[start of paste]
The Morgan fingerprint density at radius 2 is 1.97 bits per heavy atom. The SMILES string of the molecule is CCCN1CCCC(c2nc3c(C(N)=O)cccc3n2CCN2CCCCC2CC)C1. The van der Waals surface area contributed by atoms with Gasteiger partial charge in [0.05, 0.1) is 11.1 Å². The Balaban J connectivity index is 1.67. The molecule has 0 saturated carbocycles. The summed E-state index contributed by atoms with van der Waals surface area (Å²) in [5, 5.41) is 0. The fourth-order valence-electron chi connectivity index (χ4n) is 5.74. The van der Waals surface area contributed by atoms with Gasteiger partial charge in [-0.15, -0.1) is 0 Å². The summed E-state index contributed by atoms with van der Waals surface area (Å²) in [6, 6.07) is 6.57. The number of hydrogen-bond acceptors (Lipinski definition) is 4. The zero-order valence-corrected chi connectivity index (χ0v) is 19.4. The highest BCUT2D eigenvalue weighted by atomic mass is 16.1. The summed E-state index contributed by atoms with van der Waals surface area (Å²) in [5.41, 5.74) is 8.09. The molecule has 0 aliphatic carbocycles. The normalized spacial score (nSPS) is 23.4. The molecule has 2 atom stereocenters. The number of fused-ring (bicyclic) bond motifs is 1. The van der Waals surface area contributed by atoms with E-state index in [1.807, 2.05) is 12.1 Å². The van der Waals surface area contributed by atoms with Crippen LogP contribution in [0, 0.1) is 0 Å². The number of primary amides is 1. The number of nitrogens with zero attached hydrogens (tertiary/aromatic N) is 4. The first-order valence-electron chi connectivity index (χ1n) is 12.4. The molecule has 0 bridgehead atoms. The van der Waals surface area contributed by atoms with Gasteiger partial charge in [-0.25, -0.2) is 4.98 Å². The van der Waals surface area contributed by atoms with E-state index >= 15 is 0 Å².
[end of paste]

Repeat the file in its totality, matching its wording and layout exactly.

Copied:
The Morgan fingerprint density at radius 2 is 1.97 bits per heavy atom. The SMILES string of the molecule is CCCN1CCCC(c2nc3c(C(N)=O)cccc3n2CCN2CCCCC2CC)C1. The van der Waals surface area contributed by atoms with Gasteiger partial charge in [0.05, 0.1) is 11.1 Å². The Balaban J connectivity index is 1.67. The molecule has 0 saturated carbocycles. The summed E-state index contributed by atoms with van der Waals surface area (Å²) in [5, 5.41) is 0. The fourth-order valence-electron chi connectivity index (χ4n) is 5.74. The van der Waals surface area contributed by atoms with Gasteiger partial charge in [-0.15, -0.1) is 0 Å². The summed E-state index contributed by atoms with van der Waals surface area (Å²) in [6, 6.07) is 6.57. The number of hydrogen-bond acceptors (Lipinski definition) is 4. The zero-order valence-corrected chi connectivity index (χ0v) is 19.4. The highest BCUT2D eigenvalue weighted by atomic mass is 16.1. The summed E-state index contributed by atoms with van der Waals surface area (Å²) in [5.41, 5.74) is 8.09. The molecule has 0 aliphatic carbocycles. The normalized spacial score (nSPS) is 23.4. The molecule has 2 atom stereocenters. The number of fused-ring (bicyclic) bond motifs is 1. The van der Waals surface area contributed by atoms with E-state index in [1.807, 2.05) is 12.1 Å². The van der Waals surface area contributed by atoms with Crippen LogP contribution in [0, 0.1) is 0 Å². The number of primary amides is 1. The number of nitrogens with zero attached hydrogens (tertiary/aromatic N) is 4. The first-order valence-electron chi connectivity index (χ1n) is 12.4. The molecule has 0 bridgehead atoms. The van der Waals surface area contributed by atoms with Gasteiger partial charge in [-0.25, -0.2) is 4.98 Å². The van der Waals surface area contributed by atoms with E-state index >= 15 is 0 Å².